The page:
A basic guide to the new Buncombe County district election system

Earlier this year, the North Carolina General Assembly passed a law changing the system used to elect members of the Buncombe County Board of Commissioners. And with candidates starting to declare their candidacies for next year’s election, we thought a brief overview of the new system might be in order.

Previously, voters throughout the entire county elected four members and a chair to four-year terms on the board. The top-five vote-getters won.

But for next year, voters have been divided in to three districts, which correspond to the county’s three Statehouse districts.  The 1st District (corresponding to House District 114) roughly follows the borders of Asheville. The 2nd District (corresponding to House District 115) includes much of the eastern part of the county, from Fairview to Barnardsville. And the 3rd District (corresponding to House District 116) lies mostly to the west of town, stretching from Arden in the south to Sandymush in the northwest.

Each voter will be asked to choose two commissioners (who must live within that district), plus the board chair, who’ll still be elected countywide. This will expand the board to include six members and a chair.

In each district, the candidate receiving the most votes in 2012 will serve a four-year term; the other winner will be up for re-election in 2014. After that, all commissioners will serve four-year terms, and each district will elect one commissioner every two years.

For more information about your voter registration, polling place and which district you live in, contact the Buncombe County Board of Elections at 828-250-4200 or visit the office in person at 35 Woodfin Street in downtown Asheville.

The current incumbents and the districts they represent:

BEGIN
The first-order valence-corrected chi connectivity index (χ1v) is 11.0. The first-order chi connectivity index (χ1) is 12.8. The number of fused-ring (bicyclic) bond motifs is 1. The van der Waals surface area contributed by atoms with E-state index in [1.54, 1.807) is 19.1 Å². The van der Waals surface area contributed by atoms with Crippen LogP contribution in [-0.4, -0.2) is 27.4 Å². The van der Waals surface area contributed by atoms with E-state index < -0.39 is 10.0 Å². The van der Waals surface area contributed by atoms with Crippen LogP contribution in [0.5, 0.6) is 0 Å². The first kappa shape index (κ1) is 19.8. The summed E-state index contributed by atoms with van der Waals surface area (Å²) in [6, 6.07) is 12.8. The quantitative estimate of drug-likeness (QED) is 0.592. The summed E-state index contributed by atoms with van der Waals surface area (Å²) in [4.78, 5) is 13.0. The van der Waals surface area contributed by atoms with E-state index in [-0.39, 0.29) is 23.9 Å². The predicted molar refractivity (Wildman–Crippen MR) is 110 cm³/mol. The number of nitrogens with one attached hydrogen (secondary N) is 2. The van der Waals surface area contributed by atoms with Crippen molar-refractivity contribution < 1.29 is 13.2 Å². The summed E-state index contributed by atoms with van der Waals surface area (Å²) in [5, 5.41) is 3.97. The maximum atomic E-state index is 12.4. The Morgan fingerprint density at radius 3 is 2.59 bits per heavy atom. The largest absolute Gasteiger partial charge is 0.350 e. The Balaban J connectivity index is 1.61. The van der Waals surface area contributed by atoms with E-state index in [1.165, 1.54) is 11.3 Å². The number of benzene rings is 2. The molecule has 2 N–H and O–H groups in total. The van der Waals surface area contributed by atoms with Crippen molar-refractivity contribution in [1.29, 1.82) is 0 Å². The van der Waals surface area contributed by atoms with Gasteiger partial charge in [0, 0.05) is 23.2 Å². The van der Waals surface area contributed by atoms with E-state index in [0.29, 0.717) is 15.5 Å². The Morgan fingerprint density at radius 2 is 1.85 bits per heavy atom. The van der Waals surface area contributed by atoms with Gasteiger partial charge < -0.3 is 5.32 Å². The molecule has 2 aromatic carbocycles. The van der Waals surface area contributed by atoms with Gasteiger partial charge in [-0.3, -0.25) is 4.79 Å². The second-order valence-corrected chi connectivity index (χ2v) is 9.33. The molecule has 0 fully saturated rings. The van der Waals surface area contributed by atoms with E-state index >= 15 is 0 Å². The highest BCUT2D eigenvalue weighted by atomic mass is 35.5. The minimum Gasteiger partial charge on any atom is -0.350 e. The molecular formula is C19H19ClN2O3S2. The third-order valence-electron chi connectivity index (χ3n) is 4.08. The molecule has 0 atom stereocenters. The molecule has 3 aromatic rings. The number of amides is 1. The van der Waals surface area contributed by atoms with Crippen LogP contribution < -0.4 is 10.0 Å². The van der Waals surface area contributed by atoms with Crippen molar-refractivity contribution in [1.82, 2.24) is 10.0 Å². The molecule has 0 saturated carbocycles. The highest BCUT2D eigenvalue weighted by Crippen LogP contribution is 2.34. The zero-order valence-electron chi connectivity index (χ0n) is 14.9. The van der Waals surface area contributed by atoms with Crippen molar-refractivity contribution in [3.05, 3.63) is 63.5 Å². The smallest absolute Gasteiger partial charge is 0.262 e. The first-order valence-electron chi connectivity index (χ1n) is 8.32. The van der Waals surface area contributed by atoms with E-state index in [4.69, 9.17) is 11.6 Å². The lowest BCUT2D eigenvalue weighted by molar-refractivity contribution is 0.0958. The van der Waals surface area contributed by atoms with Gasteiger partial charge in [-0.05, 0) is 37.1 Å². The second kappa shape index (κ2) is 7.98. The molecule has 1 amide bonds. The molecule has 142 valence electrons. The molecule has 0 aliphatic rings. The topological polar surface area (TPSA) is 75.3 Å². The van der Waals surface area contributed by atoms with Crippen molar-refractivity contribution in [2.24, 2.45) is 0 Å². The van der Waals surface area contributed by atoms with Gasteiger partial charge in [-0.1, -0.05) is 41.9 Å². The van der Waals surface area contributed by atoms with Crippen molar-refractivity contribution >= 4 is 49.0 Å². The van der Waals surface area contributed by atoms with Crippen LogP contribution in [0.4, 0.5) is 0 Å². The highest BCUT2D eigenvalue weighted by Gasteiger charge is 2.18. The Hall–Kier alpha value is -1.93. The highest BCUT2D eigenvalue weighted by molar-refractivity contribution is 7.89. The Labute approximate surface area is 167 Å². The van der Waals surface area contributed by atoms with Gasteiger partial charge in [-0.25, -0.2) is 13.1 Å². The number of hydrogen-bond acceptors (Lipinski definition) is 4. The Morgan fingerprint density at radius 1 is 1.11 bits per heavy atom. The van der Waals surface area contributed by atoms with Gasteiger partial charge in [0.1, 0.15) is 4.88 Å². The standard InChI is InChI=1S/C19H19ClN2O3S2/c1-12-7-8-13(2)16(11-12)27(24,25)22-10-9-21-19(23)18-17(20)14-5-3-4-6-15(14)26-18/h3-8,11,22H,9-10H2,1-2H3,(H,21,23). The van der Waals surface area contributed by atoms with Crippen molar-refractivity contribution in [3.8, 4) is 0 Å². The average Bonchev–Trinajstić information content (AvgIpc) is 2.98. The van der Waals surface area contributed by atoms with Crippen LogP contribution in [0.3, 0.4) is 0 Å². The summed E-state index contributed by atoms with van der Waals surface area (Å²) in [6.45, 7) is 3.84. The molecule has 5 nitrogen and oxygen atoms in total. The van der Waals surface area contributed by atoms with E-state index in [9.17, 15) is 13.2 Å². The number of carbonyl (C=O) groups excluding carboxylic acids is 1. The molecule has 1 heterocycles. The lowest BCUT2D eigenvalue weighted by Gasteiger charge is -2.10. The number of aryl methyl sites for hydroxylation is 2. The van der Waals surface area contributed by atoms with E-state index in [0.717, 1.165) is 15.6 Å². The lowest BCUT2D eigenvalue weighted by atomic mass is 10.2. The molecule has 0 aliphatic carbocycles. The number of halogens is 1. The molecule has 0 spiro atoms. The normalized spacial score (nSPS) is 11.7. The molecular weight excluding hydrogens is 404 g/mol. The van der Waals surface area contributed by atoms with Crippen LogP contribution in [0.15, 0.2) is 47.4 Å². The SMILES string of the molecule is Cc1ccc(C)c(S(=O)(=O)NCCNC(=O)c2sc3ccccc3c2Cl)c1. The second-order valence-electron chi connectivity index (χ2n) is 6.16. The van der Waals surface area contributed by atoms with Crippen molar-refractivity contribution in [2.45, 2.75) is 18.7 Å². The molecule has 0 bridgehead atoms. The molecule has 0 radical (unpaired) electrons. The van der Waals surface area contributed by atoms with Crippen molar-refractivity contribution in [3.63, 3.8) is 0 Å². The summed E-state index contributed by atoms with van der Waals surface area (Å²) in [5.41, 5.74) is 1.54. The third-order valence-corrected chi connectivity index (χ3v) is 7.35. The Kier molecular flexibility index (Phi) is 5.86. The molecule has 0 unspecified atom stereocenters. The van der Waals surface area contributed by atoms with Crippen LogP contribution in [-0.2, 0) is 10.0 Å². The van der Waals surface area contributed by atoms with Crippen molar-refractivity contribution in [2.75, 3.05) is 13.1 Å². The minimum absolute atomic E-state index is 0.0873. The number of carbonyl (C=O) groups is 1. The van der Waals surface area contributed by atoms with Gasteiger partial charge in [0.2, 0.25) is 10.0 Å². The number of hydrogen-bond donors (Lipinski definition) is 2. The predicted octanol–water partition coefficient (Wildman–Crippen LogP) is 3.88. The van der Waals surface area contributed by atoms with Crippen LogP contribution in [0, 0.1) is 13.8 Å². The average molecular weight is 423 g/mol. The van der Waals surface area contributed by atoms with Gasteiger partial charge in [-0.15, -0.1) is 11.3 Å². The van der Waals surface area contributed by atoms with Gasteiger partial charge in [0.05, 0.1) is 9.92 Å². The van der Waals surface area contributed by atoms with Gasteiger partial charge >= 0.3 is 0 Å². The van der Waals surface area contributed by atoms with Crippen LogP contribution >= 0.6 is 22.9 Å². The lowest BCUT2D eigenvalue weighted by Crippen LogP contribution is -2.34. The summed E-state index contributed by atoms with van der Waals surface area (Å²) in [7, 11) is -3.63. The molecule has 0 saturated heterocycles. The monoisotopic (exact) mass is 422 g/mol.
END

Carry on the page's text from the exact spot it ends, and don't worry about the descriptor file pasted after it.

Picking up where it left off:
District 1
Holly Jones
Bill Stanley

District 2
Carol Peterson
K. Ray Bailey

District 3
Both seats open

David Gantt, board chair

About Jake Frankel
Jake Frankel is an award-winning journalist who enjoys covering a wide range of topics, from politics and government to business, education and entertainment.

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5 thoughts on “A basic guide to the new Buncombe County district election system

  1. J

    I believe Bailey and Peterson live in 115 (running against Mike Fryar). Stanley lives in 114, but knows the progressives won’t tolerate him, and is being replaced by Brownie “Sunshine” Newman who will run with Holly in 114.

    David King (R) lives in 116, and is the only announced candidate from 116.

  2. glolady

    Last I heard Bill Stanley and K. Ray Bailey were not running for Commissioner. One could only hope they do step down and allow someone who truly wants to represent the people and not just for the “perks” the job brings.

    Attending the Buncombe County Commissioners meetings was a real eye opener just how important public participation in local Government truly is. The actions of those serving for the people disgusted me. The behind door deals and against the majority pleas of the people decisions.

    The ONLY incumbent that I would even consider is Holly Jones.

  3. Gantt Says District Election for Commissioners Unnecessary

    In next year’s elections, there’s a chance Buncombe County voters will be voting for commissioners to represent their districts.
    Tuesday, April 5, 2011

    County board chairman David Gantt is very much opposed to the bill in Raleigh making its way through the General Assembly that would have two commissioners elected by each state House district plus a chairman elected by the entire county. He says it’s nothing more than politics. The bill is sponsored by the county’s lone Republican representative Tim Moffitt. Democrat Gantt says all the districts are already represented on the board and this is a way to try to get GOP representation on the board. Gantt says race can’t be the issue either, because Buncombe’s black population isn’t large enough to ensure itself a seat. Gantt adds that this issue was addressed 14 years ago, and the county decided to stick with what he says is working just fine. As of January 2010, only 13 counties in the state have district elections for county commissioners.

    Printed from: http://www.ashevilleradio.com

    Keith Young announces bid to be 1st African American commissioner in Buncombe history

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